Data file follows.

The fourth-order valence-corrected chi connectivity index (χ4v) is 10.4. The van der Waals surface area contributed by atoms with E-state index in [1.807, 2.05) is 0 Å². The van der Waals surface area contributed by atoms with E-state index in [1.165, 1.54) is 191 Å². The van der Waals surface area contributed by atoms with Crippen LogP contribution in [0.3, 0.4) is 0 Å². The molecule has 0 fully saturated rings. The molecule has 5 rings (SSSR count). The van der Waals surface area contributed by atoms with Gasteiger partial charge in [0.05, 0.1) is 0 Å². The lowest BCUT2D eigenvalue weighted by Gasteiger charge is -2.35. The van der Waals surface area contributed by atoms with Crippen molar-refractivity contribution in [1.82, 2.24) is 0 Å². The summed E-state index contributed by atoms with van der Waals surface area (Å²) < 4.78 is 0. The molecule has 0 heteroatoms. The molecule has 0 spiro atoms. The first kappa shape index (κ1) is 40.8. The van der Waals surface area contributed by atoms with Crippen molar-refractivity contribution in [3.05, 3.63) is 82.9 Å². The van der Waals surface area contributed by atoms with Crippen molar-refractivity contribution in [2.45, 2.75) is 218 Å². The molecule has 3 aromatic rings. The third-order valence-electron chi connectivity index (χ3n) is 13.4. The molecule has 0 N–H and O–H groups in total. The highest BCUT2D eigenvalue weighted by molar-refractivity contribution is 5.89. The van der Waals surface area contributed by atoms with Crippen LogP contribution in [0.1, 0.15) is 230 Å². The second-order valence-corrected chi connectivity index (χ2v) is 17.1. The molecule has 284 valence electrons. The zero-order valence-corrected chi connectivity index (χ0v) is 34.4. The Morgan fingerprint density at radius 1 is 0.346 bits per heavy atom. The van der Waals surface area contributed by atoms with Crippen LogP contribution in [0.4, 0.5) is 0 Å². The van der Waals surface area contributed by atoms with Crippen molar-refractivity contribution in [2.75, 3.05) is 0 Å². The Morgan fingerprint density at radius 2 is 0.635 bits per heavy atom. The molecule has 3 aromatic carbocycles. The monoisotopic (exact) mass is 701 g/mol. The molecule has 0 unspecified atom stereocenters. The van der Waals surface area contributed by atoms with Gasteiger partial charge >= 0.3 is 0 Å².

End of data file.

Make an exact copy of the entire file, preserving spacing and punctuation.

The fourth-order valence-corrected chi connectivity index (χ4v) is 10.4. The van der Waals surface area contributed by atoms with E-state index in [1.807, 2.05) is 0 Å². The van der Waals surface area contributed by atoms with E-state index in [1.165, 1.54) is 191 Å². The van der Waals surface area contributed by atoms with Crippen LogP contribution in [0.3, 0.4) is 0 Å². The molecule has 0 fully saturated rings. The molecule has 5 rings (SSSR count). The van der Waals surface area contributed by atoms with Gasteiger partial charge in [0.05, 0.1) is 0 Å². The lowest BCUT2D eigenvalue weighted by Gasteiger charge is -2.35. The van der Waals surface area contributed by atoms with Crippen molar-refractivity contribution in [1.82, 2.24) is 0 Å². The summed E-state index contributed by atoms with van der Waals surface area (Å²) < 4.78 is 0. The molecule has 0 heteroatoms. The molecule has 0 spiro atoms. The first kappa shape index (κ1) is 40.8. The van der Waals surface area contributed by atoms with Crippen molar-refractivity contribution in [3.05, 3.63) is 82.9 Å². The van der Waals surface area contributed by atoms with Crippen molar-refractivity contribution in [2.45, 2.75) is 218 Å². The molecule has 3 aromatic rings. The third-order valence-electron chi connectivity index (χ3n) is 13.4. The molecule has 0 N–H and O–H groups in total. The highest BCUT2D eigenvalue weighted by molar-refractivity contribution is 5.89. The van der Waals surface area contributed by atoms with Crippen LogP contribution in [0.1, 0.15) is 230 Å². The second-order valence-corrected chi connectivity index (χ2v) is 17.1. The molecule has 284 valence electrons. The zero-order valence-corrected chi connectivity index (χ0v) is 34.4. The Morgan fingerprint density at radius 1 is 0.346 bits per heavy atom. The van der Waals surface area contributed by atoms with Crippen LogP contribution in [0.4, 0.5) is 0 Å². The van der Waals surface area contributed by atoms with Crippen molar-refractivity contribution in [2.75, 3.05) is 0 Å². The Morgan fingerprint density at radius 2 is 0.635 bits per heavy atom. The molecule has 3 aromatic carbocycles. The monoisotopic (exact) mass is 701 g/mol. The molecule has 0 unspecified atom stereocenters. The van der Waals surface area contributed by atoms with Gasteiger partial charge >= 0.3 is 0 Å².